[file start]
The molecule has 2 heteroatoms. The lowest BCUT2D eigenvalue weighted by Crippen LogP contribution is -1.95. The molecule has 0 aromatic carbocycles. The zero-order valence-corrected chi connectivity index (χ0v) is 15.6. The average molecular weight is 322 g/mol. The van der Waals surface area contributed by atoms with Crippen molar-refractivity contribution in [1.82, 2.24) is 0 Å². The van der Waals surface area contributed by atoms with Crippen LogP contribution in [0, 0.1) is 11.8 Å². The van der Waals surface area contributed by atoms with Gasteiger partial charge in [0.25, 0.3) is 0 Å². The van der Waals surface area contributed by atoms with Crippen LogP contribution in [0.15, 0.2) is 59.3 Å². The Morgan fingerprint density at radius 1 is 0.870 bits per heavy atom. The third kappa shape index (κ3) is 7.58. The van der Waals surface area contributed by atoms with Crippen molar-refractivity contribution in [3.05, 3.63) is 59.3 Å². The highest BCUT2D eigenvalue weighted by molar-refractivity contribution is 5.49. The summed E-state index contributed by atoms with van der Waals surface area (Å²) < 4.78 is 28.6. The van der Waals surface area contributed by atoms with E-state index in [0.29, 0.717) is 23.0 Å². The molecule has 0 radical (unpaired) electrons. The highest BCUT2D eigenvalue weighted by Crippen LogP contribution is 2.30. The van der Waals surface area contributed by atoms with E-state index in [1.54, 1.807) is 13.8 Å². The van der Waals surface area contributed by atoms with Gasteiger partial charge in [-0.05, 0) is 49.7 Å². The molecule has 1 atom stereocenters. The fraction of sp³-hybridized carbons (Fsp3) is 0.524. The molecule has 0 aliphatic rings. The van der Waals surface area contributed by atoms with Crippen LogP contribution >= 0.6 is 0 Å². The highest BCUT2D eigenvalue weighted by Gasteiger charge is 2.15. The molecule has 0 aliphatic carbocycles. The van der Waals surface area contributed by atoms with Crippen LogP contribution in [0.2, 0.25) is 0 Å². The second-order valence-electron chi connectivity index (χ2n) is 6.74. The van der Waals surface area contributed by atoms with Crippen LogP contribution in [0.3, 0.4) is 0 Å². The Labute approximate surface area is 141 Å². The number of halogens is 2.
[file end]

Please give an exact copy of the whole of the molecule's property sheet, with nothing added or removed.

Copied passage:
The molecule has 2 heteroatoms. The lowest BCUT2D eigenvalue weighted by Crippen LogP contribution is -1.95. The molecule has 0 aromatic carbocycles. The zero-order valence-corrected chi connectivity index (χ0v) is 15.6. The average molecular weight is 322 g/mol. The van der Waals surface area contributed by atoms with Crippen molar-refractivity contribution in [1.82, 2.24) is 0 Å². The van der Waals surface area contributed by atoms with Crippen LogP contribution in [0, 0.1) is 11.8 Å². The van der Waals surface area contributed by atoms with Gasteiger partial charge in [0.25, 0.3) is 0 Å². The van der Waals surface area contributed by atoms with Crippen LogP contribution in [0.15, 0.2) is 59.3 Å². The Morgan fingerprint density at radius 1 is 0.870 bits per heavy atom. The third kappa shape index (κ3) is 7.58. The van der Waals surface area contributed by atoms with Crippen molar-refractivity contribution in [3.05, 3.63) is 59.3 Å². The highest BCUT2D eigenvalue weighted by molar-refractivity contribution is 5.49. The summed E-state index contributed by atoms with van der Waals surface area (Å²) < 4.78 is 28.6. The van der Waals surface area contributed by atoms with E-state index in [0.29, 0.717) is 23.0 Å². The molecule has 0 radical (unpaired) electrons. The highest BCUT2D eigenvalue weighted by Crippen LogP contribution is 2.30. The van der Waals surface area contributed by atoms with E-state index in [1.54, 1.807) is 13.8 Å². The van der Waals surface area contributed by atoms with Gasteiger partial charge in [-0.05, 0) is 49.7 Å². The molecule has 1 atom stereocenters. The fraction of sp³-hybridized carbons (Fsp3) is 0.524. The molecule has 0 aliphatic rings. The van der Waals surface area contributed by atoms with Crippen LogP contribution >= 0.6 is 0 Å². The highest BCUT2D eigenvalue weighted by Gasteiger charge is 2.15. The molecule has 0 aliphatic carbocycles. The van der Waals surface area contributed by atoms with Crippen LogP contribution in [0.2, 0.25) is 0 Å². The second-order valence-electron chi connectivity index (χ2n) is 6.74. The van der Waals surface area contributed by atoms with Crippen LogP contribution in [0.3, 0.4) is 0 Å². The Labute approximate surface area is 141 Å². The number of halogens is 2.